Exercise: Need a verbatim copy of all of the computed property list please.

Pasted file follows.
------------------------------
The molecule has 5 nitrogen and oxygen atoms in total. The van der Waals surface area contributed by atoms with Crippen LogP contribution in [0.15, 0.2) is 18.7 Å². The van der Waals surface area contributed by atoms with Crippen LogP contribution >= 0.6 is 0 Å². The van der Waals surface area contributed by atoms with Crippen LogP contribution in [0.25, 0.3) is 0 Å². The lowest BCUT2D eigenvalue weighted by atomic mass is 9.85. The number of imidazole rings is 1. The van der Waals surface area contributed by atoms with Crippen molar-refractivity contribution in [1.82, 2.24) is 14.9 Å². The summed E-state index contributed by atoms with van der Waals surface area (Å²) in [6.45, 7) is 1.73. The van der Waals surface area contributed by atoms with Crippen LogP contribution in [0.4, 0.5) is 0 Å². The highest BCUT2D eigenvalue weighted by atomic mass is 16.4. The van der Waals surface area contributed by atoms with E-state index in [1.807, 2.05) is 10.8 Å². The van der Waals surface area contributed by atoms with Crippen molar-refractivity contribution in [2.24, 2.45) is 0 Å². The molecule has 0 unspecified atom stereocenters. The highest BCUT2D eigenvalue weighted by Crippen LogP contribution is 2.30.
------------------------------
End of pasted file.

The molecule has 5 nitrogen and oxygen atoms in total. The van der Waals surface area contributed by atoms with Crippen LogP contribution in [0.15, 0.2) is 18.7 Å². The van der Waals surface area contributed by atoms with Crippen LogP contribution >= 0.6 is 0 Å². The van der Waals surface area contributed by atoms with Crippen LogP contribution in [0.25, 0.3) is 0 Å². The lowest BCUT2D eigenvalue weighted by atomic mass is 9.85. The number of imidazole rings is 1. The van der Waals surface area contributed by atoms with Crippen molar-refractivity contribution in [1.82, 2.24) is 14.9 Å². The summed E-state index contributed by atoms with van der Waals surface area (Å²) in [6.45, 7) is 1.73. The van der Waals surface area contributed by atoms with Crippen LogP contribution in [0.4, 0.5) is 0 Å². The highest BCUT2D eigenvalue weighted by atomic mass is 16.4. The van der Waals surface area contributed by atoms with E-state index in [1.807, 2.05) is 10.8 Å². The van der Waals surface area contributed by atoms with Crippen molar-refractivity contribution in [2.24, 2.45) is 0 Å². The molecule has 0 unspecified atom stereocenters. The highest BCUT2D eigenvalue weighted by Crippen LogP contribution is 2.30.